later as "braid Scots." All the quotations that I am going to
give you from the poem I have turned into modern English, for,
although they lose a great deal in beauty, it makes them easier
for every one to understand. For even to the Scots boys and
girls who read this book there are many words in the original
that would need translating, although they are words still used
by every one who speaks Scots to this day. In one page of
twenty-seven lines taken at random we find sixteen such words.
They are, micht, nicht, lickt, weel, gane, ane, nane, stane,
rowit, mirk, nocht, brocht, mair, sperit at, sair, hert. For
those who are Scots it is interesting to know how little the
language of the people has changed in five hundred years.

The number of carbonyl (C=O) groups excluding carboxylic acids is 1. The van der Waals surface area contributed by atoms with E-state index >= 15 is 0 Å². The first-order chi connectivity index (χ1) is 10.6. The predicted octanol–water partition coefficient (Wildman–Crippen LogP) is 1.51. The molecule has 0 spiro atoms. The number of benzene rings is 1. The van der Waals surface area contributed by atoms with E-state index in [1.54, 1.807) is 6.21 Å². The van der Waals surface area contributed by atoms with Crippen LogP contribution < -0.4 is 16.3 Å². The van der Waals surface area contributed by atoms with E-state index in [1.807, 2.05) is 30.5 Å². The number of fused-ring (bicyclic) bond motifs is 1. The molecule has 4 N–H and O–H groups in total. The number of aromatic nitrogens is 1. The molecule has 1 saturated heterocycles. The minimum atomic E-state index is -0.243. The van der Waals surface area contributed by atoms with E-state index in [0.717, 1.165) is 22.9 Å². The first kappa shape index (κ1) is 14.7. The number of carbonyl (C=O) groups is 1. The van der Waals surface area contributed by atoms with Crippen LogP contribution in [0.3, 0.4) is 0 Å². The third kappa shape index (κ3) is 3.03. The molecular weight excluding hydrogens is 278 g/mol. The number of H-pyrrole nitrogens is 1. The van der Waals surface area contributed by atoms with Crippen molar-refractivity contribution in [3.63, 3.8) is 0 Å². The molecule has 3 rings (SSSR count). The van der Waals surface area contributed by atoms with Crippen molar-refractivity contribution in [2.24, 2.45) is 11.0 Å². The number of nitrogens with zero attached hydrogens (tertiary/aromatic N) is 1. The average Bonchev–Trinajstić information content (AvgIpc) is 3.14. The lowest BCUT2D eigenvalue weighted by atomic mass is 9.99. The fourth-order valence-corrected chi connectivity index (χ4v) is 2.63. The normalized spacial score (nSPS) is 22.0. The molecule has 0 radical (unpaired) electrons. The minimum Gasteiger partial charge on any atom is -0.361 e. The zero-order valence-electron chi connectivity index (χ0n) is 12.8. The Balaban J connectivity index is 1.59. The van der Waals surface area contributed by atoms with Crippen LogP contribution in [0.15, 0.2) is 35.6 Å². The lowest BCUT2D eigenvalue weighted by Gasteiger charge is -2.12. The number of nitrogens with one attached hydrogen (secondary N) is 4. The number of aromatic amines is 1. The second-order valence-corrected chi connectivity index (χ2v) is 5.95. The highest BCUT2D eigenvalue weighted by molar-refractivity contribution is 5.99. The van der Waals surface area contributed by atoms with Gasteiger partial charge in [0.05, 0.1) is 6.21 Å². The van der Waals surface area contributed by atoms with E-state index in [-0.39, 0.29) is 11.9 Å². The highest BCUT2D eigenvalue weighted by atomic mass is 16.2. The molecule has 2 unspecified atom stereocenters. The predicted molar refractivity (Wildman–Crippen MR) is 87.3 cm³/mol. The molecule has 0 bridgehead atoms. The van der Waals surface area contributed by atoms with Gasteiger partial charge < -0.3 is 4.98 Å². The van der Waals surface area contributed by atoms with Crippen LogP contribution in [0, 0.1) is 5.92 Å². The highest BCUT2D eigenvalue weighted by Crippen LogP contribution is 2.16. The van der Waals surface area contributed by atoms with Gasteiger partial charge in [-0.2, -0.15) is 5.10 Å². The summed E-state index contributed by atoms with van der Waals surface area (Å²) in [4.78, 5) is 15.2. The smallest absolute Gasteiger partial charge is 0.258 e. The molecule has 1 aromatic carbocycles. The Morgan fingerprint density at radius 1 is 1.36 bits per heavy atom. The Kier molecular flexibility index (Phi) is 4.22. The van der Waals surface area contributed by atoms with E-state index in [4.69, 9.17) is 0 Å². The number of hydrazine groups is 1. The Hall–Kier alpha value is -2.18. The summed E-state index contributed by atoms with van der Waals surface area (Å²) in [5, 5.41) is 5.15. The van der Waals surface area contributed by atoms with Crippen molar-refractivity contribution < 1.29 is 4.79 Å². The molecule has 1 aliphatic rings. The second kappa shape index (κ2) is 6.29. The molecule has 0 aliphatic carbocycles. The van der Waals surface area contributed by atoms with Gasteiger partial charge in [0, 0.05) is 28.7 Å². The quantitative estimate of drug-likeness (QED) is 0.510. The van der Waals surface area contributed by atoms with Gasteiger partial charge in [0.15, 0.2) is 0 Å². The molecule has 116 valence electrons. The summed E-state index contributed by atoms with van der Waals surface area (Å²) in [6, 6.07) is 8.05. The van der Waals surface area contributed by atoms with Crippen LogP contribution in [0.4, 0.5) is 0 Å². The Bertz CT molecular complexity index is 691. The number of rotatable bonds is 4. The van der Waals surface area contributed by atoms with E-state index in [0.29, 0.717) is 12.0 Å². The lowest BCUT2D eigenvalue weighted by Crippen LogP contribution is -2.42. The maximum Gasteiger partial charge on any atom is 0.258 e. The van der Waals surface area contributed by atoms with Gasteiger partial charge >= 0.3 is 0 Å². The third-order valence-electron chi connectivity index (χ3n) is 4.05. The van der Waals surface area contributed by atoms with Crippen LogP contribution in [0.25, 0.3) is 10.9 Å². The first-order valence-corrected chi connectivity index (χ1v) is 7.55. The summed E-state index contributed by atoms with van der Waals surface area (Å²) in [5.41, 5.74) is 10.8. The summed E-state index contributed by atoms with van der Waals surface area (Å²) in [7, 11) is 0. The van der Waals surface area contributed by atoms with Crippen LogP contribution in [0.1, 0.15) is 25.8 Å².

As of many another of our early poets, we know little of
Barbour's life. He was Archdeacon of Aberdeen, as already said,
and in 1357 he received a safe-conduct from Edward III to allow
him to travel to Oxford with three companions. In those days
there was not as yet any university in Scotland. The monasteries
still held their place as centers of learning. But already the
fame of Oxford had reached the northern kingdom, and Barbour was
anxious to share in the treasures of learning to be found there.
At the moment there was peace between the two countries, but hate
was not dead, it only slumbered. So a safe-conduct or passport
was necessary for any Scotsman who would travel through England
 "Edward the King unto his lieges greeting," it ran.
"Know ye that we have taken under our protection (at the request
of David de Bruce) John Barbour, Archdeacon of Aberdeen, with the
scholars in his company, in coming into our kingdom of England,
in order to study in the university of Oxford, and perform his
scholastic exercises, and in remaining there and in returning to